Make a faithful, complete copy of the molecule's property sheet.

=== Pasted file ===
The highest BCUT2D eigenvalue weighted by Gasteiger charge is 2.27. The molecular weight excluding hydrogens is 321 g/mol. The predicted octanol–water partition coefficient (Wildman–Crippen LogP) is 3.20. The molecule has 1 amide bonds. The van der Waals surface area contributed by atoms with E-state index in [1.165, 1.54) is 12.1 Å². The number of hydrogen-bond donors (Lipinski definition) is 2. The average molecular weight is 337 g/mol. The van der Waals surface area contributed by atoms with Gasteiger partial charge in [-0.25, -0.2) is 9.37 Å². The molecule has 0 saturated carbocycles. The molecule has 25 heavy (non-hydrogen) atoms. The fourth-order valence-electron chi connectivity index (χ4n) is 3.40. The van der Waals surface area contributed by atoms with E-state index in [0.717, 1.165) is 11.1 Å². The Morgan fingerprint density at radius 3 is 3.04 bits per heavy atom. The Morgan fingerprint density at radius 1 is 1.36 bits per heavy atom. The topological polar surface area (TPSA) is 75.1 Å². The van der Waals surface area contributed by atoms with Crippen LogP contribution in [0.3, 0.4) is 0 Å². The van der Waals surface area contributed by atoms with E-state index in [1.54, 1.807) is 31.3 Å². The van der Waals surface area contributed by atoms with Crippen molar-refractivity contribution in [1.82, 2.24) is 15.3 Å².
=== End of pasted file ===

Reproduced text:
The highest BCUT2D eigenvalue weighted by Gasteiger charge is 2.27. The molecular weight excluding hydrogens is 321 g/mol. The predicted octanol–water partition coefficient (Wildman–Crippen LogP) is 3.20. The molecule has 1 amide bonds. The van der Waals surface area contributed by atoms with E-state index in [1.165, 1.54) is 12.1 Å². The number of hydrogen-bond donors (Lipinski definition) is 2. The average molecular weight is 337 g/mol. The van der Waals surface area contributed by atoms with Gasteiger partial charge in [-0.25, -0.2) is 9.37 Å². The molecule has 0 saturated carbocycles. The molecule has 25 heavy (non-hydrogen) atoms. The fourth-order valence-electron chi connectivity index (χ4n) is 3.40. The van der Waals surface area contributed by atoms with E-state index in [0.717, 1.165) is 11.1 Å². The Morgan fingerprint density at radius 3 is 3.04 bits per heavy atom. The Morgan fingerprint density at radius 1 is 1.36 bits per heavy atom. The topological polar surface area (TPSA) is 75.1 Å². The van der Waals surface area contributed by atoms with Crippen LogP contribution in [0.3, 0.4) is 0 Å². The van der Waals surface area contributed by atoms with E-state index in [1.54, 1.807) is 31.3 Å². The van der Waals surface area contributed by atoms with Crippen molar-refractivity contribution in [1.82, 2.24) is 15.3 Å².